UK - Corporate governance directly affects shareholder ret-urns, a new study in the US shows.
Institutional Shareholder Services – the National Association of Pension Funds’ US partner in the corporate governance ad-vice and proxy voting service RREV – commissioned the res-earch to measure how returns reflect how firms are run.
The study – carried out by Georgia State University – found a direct correlation bet-ween governance with shareholder returns, profitability, risk and dividend policy.
Study author Lawrence Brown said weaker governance performance meant less profitability and higher volatility.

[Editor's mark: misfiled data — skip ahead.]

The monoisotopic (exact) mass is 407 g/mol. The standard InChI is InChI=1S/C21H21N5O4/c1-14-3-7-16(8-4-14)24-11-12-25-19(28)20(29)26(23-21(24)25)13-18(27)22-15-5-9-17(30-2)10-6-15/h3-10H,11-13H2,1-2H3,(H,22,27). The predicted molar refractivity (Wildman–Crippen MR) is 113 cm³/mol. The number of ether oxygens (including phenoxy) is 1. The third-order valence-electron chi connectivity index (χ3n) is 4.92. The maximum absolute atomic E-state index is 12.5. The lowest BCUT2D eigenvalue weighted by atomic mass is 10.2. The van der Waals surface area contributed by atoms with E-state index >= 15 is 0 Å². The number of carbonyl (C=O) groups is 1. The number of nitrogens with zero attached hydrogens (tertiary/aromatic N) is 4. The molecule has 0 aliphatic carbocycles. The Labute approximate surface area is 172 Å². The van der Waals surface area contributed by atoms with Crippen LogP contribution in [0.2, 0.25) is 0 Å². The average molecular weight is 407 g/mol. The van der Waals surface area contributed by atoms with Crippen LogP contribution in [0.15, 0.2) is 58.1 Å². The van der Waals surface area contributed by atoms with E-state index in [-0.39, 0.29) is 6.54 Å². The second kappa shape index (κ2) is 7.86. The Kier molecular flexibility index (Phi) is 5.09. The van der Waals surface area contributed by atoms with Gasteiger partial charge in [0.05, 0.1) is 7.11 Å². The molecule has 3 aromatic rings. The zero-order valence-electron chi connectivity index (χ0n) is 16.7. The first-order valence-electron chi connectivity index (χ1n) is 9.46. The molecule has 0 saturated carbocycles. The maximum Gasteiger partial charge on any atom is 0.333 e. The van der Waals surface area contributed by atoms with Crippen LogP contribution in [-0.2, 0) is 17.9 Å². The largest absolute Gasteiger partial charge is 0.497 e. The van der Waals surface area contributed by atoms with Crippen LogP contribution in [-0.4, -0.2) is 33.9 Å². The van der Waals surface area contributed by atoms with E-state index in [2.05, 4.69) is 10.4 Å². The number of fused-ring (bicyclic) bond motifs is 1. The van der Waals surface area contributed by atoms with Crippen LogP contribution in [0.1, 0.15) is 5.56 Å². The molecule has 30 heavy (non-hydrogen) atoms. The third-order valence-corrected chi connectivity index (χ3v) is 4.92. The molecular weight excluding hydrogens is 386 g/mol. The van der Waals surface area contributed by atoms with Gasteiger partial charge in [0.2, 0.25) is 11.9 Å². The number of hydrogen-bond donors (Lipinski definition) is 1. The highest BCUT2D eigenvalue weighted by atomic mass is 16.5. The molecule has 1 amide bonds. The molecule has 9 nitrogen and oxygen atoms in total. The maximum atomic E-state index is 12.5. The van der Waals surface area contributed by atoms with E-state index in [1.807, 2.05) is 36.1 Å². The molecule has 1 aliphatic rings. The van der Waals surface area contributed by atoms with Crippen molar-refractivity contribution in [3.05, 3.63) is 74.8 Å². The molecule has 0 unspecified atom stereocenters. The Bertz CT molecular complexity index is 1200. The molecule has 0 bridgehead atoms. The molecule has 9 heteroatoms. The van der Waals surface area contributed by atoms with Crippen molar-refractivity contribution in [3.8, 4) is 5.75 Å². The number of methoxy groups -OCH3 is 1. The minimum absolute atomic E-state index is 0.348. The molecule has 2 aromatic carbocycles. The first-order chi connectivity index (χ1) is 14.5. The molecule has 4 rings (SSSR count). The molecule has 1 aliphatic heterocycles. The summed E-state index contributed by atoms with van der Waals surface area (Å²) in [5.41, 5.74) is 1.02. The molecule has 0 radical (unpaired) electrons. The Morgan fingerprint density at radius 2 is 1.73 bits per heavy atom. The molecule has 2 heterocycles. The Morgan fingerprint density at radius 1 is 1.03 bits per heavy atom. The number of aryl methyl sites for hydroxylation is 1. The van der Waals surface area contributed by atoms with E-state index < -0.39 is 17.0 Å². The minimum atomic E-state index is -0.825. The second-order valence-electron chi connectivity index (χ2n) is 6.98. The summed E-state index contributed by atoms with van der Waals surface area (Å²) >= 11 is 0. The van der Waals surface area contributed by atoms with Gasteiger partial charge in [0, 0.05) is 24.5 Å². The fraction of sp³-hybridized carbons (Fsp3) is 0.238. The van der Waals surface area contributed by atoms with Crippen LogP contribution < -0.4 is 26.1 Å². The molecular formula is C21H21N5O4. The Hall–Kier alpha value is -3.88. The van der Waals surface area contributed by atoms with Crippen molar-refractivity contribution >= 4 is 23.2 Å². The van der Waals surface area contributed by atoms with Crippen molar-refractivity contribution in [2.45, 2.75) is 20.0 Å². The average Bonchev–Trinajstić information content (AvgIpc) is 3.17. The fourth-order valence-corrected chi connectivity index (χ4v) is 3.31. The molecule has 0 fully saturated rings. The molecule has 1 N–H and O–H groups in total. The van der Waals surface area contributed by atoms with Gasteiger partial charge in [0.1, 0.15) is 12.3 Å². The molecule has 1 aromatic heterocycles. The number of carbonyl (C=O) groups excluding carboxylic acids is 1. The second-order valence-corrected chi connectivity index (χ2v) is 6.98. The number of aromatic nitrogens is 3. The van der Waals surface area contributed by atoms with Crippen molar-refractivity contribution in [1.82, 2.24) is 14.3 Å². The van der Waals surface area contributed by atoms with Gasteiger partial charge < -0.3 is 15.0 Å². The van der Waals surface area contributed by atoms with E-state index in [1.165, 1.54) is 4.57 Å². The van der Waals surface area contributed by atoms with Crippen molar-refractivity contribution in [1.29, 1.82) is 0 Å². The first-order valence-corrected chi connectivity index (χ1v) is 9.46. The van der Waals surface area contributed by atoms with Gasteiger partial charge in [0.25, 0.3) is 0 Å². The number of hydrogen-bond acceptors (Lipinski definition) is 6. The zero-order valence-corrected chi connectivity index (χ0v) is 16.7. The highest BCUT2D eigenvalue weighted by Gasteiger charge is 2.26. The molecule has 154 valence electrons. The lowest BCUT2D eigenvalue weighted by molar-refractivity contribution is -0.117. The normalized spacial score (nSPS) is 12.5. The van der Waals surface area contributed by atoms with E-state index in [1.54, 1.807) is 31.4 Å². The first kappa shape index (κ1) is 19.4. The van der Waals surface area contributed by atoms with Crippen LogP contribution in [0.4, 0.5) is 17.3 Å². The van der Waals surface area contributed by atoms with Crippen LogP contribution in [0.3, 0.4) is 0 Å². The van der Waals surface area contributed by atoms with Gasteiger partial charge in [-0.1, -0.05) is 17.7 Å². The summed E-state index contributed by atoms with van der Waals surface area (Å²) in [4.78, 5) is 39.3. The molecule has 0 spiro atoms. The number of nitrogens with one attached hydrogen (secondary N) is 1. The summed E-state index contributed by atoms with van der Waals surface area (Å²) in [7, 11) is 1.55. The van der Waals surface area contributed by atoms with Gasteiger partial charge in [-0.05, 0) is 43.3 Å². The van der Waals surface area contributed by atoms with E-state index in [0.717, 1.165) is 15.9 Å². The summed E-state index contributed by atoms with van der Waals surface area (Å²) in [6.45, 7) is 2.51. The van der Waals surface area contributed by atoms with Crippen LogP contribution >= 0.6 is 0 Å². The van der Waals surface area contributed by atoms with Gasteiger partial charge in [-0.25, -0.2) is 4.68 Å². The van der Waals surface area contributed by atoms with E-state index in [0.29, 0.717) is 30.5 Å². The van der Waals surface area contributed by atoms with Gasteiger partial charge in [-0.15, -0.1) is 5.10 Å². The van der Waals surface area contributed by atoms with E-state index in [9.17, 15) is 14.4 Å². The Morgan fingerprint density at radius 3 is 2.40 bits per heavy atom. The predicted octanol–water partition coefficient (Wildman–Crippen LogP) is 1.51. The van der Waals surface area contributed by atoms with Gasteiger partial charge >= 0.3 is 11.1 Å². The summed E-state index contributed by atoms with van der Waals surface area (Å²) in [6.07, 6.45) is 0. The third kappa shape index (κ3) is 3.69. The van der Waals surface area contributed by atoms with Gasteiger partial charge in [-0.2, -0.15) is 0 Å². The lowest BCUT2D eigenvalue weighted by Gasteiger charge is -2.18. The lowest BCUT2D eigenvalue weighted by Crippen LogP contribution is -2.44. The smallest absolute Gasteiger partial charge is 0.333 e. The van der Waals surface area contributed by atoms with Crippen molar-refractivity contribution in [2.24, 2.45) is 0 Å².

He said: “The average difference in annualised returns between bottom decile and top decile companies was 11.9% over the preceding five-year period. Board composition proved to be the most important factor.”
Research found that top corporate governance performers had a three-year total shareholder return of 6.5% compared to -0.2% for those ranked in the bottom decile.
MPs failed to place legislation into the Financial Guidance and Claims bill that would have made pension guidance default, which Just Group director Stephen Lowe said left a "bitter taste".
Aegon has called for the government to double the tax exemption on employer-arranged pension advice, up from £500 to £1,000.
Institutional investor confidence in Europe rose by 8.9 points in April with each region showing growing appetite for risk, according to State Street Global Exchange.
It has again been suggested self-employed workers could enjoy pension provision through the tax return process. James Phillips explores the latest proposals.